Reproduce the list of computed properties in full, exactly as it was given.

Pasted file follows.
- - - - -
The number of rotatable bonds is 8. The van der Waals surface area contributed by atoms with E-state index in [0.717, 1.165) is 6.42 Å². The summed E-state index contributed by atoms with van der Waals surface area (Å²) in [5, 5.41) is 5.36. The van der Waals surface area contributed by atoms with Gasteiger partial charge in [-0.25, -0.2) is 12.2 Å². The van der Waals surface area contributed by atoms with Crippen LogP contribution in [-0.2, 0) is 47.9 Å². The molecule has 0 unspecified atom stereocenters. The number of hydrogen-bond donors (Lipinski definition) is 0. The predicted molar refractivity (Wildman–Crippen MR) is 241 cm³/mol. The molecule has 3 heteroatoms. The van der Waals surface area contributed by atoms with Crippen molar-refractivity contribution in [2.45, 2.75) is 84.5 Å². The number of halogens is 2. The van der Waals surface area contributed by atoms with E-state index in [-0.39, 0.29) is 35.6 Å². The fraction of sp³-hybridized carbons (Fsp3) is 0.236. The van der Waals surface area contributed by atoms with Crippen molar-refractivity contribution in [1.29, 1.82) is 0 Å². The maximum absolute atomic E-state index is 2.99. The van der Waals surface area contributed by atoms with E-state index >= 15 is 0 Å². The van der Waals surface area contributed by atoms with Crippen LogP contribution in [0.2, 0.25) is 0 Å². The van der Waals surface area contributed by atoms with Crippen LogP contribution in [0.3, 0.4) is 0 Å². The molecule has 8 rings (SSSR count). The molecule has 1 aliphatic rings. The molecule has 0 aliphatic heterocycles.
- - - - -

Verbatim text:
The number of rotatable bonds is 8. The van der Waals surface area contributed by atoms with E-state index in [0.717, 1.165) is 6.42 Å². The summed E-state index contributed by atoms with van der Waals surface area (Å²) in [5, 5.41) is 5.36. The van der Waals surface area contributed by atoms with Gasteiger partial charge in [-0.25, -0.2) is 12.2 Å². The van der Waals surface area contributed by atoms with Crippen LogP contribution in [-0.2, 0) is 47.9 Å². The molecule has 0 unspecified atom stereocenters. The number of hydrogen-bond donors (Lipinski definition) is 0. The predicted molar refractivity (Wildman–Crippen MR) is 241 cm³/mol. The molecule has 3 heteroatoms. The van der Waals surface area contributed by atoms with Crippen molar-refractivity contribution in [2.45, 2.75) is 84.5 Å². The number of halogens is 2. The van der Waals surface area contributed by atoms with E-state index in [-0.39, 0.29) is 35.6 Å². The fraction of sp³-hybridized carbons (Fsp3) is 0.236. The van der Waals surface area contributed by atoms with Crippen molar-refractivity contribution in [1.29, 1.82) is 0 Å². The maximum absolute atomic E-state index is 2.99. The van der Waals surface area contributed by atoms with E-state index >= 15 is 0 Å². The van der Waals surface area contributed by atoms with Crippen LogP contribution in [0.2, 0.25) is 0 Å². The van der Waals surface area contributed by atoms with Crippen LogP contribution in [0.3, 0.4) is 0 Å². The molecule has 8 rings (SSSR count). The molecule has 1 aliphatic rings. The molecule has 0 aliphatic heterocycles.